Experts: Two volcanoes erupting in close proximity not unique to Big Island
December 12, 2022, 6:30 AM HST
* Updated December 12, 7:50 AM
Over the past two weeks, visitors to Hawaiʻi Volcanoes National Park on the Big Island have had the rare opportunity to view two eruptions. They can see molten rock spewing and degassing within the lava lake in Halemaʻumaʻu on Kīlauea; and about 18 miles away, the bright red/organge glow of lava can be seen down the slopes of Mauna Loa.
“This dual eruption in a once-in-a-lifetime event for many of us, to see Pele [the Goddess of volcanoes and fire] in two different places at once,” said Jessica Ferracane, Public Affairs Specialist for the popular national park.
The last time the volcanoes were erupting at the same time was in 1984, also the last time Mauna Loa erupted.
But already, the dual eruption has ended. On Sunday, scientists said the Kīlauea eruption within Halemaʻumaʻu crater paused, with all recent eruptive activity in the crater ceased, according to the Hawaiian Volcano Observatory. The Mauna Loa eruption is winding down with the flow from the active vent having stagnated.
In the 1800s, when Kīlauea was continuously active, dual eruptions on Hawaiʻi Island occurred more often.
“Over the last 200 years of Mauna Loa eruptions, I think it’s safe to say that when Mauna Loa erupted, Kīlauea was also erupting a majority of the time,” said Michael Poland, Scientist-in-Charge at Yellowstone Volcano Observatory for the U.S. Geological Survey. “They erupt together more often than not.”
There are always 40 to 50 volcanoes erupting at any given time in the world, according to the Smithsonian Institution Natural Museum of Natural History Global Volcanism Program. The Smithsonian group compiles this information online where information on volcanoes around the world is released.
The latest update for active volcanoes is from Oct. 28 and lists 47 eruptions. For the week of Nov. 30 to Dec. 6, the site lists eight new eruptions, including Mauna Loa, the worldʻs largest active volcano.
There are a number of pairs of volcanoes that are in close proximity around the world. Besides the Big Island volcanoes, the best example is in the Democratic Republic of Congo, where Nyiragongo and Nyamulagira frequently erupt at the same time.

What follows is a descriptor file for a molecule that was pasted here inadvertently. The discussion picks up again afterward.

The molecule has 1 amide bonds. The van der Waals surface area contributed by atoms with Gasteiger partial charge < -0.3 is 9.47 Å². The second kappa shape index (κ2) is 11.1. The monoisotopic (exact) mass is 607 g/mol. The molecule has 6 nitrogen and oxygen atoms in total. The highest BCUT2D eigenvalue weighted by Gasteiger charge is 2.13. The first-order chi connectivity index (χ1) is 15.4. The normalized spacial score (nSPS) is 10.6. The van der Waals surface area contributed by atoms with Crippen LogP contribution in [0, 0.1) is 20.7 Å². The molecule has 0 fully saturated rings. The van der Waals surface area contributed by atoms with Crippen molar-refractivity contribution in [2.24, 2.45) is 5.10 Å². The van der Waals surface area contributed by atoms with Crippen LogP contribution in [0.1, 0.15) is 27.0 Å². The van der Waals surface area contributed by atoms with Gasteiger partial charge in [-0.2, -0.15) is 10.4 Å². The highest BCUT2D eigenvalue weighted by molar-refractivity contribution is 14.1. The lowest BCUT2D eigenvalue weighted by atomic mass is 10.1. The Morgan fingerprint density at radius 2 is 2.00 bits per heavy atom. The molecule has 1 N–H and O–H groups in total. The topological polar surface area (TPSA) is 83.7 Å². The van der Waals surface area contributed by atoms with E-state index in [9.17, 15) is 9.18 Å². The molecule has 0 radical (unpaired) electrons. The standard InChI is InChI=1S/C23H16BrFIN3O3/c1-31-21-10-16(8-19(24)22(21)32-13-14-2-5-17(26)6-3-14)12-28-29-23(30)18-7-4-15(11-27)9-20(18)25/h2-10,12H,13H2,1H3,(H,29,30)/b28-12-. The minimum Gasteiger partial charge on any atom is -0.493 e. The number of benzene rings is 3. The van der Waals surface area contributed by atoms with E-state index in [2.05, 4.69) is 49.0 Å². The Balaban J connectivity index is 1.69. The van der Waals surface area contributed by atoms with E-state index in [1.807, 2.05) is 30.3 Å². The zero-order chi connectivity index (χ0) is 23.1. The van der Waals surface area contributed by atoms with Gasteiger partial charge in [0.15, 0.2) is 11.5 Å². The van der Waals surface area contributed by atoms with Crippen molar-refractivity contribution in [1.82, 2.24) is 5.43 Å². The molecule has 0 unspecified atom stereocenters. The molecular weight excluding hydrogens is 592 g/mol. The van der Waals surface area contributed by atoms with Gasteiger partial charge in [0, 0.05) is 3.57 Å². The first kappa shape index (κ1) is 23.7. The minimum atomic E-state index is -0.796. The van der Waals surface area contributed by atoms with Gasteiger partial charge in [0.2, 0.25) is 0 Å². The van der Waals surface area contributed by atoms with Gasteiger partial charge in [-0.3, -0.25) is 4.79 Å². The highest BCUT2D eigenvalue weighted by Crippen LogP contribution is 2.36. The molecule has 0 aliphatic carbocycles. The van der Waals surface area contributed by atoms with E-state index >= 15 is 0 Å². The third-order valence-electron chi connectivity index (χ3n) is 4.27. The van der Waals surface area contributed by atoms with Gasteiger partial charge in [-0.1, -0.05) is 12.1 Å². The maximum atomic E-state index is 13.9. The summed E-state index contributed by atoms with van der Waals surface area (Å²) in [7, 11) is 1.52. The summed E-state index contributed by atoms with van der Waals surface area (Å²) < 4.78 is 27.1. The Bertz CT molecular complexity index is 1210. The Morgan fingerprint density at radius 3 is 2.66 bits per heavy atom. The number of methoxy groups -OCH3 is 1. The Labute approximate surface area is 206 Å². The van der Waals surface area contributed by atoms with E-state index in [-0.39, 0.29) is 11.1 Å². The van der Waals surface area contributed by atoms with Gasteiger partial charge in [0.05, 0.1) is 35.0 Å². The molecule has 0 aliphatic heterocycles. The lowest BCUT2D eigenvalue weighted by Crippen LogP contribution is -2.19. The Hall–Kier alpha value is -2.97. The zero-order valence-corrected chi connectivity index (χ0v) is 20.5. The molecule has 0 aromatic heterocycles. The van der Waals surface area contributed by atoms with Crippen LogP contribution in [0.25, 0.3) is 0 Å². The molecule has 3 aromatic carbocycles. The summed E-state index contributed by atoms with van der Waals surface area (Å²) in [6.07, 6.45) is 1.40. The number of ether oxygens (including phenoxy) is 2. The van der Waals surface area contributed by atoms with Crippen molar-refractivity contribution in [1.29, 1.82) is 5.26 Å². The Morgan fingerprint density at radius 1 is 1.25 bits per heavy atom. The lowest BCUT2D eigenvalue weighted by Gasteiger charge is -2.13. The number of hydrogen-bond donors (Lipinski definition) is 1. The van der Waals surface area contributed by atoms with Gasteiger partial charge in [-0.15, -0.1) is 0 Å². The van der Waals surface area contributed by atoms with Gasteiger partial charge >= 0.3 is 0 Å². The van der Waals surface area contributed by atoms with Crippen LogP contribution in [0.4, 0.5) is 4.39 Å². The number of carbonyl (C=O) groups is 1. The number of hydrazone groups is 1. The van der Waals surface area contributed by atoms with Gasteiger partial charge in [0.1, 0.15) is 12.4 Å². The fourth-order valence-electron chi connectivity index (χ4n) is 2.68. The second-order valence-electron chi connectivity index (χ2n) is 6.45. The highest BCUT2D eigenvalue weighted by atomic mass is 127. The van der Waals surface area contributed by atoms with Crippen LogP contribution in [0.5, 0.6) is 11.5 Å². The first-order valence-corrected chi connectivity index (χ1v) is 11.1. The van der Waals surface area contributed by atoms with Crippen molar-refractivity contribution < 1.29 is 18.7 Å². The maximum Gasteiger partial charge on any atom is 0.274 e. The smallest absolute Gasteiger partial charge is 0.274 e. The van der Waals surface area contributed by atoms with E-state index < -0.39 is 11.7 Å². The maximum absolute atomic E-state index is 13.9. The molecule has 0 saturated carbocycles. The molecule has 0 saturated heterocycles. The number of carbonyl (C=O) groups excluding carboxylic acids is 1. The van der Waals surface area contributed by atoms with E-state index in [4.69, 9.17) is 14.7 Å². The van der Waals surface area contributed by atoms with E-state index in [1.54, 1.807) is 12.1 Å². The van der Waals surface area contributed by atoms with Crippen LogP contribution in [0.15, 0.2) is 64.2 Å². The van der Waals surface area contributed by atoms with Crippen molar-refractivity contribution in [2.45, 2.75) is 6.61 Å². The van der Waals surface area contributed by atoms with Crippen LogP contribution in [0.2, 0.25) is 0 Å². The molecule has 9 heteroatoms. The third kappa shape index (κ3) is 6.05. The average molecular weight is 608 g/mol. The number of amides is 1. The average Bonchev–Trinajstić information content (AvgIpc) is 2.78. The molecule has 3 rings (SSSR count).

As of July, the Smithsonian group reported both volcanoes had thermal anomalies from lava effusion in their respective crater floors.
Poland said Nyiragongo is a bit like Kīlauea because there is a lava lake that is usually active, while Nyamulagira is similar to Mauna Loa, with lava flow eruptions every few years. So whenever Nyamulagira erupts, that means both volcanoes in Congo are usually erupting at the same time.
“Those two volcanoes are located even closer together than Kilauea and Mauna Loa,” Poland said.
Also this month, Ferracane said, volcanoes Ibu and Dukono are erupting in tandem in Indonesia on the same island in the remote Maluku island chain.
Poland said it’s not that unique for two volcanoes to erupt at the same time in the same location. When speaking specifically about Mauna Loa and Kīlauea, Poland said both volcanoes have independent source areas in the mantle because they erupt in slightly different compositions.
“And there isn’t really a record of them impacting one another in a direct way,” he added.
Kīlauea and Mauna Loa are important volcanoes because they are well monitored, with Poland dubbing them “laboratory” volcanoes.
“We learn a lot from studying them, and then those lessons can be applied to other, less-well-understood volcanoes around the world,” he said. “In that sense, what we learn from eruptions like the current activity at Mauna Loa can have global implications, and help to mitigate volcanic hazards elsewhere.”
At Volcanoes National Park, Ferracane said visitation to the park has been robust as word has spread about the dual eruption. She expects a spike in park visitations when schools and colleges get out for their holiday breaks.
“It is never a dull moment in the park,” Ferracane said. “On Thursday, rangers and visitors marveled over being able to see huge fountains from fissure 3 visible from the Kīlauea Visitor Center parking lot and other vantage points along Kīlauea caldera rim.”
While the fountaining has diminished significantly, Ferracane said, visitors still marvel at the two eruptions.
There are various places within the national park where the two flows can be seen. Ferracane said she likes the Kūpinaʻi Pali overlook. It is a short, paved half-mile walk from Kīlauea Visitor Center where visitors can look out across Kaluapele [Kīlauea caldera], and see the lava lake and the glow from Mauna Loa in the distance.
Views can be seen at the Volcano House as well. The park created an eruption page on its website that explains these vantage points in detail. Click here for more information.
Ferracane said the lava is best viewed in the dark as molten lava is harder to see in daylight.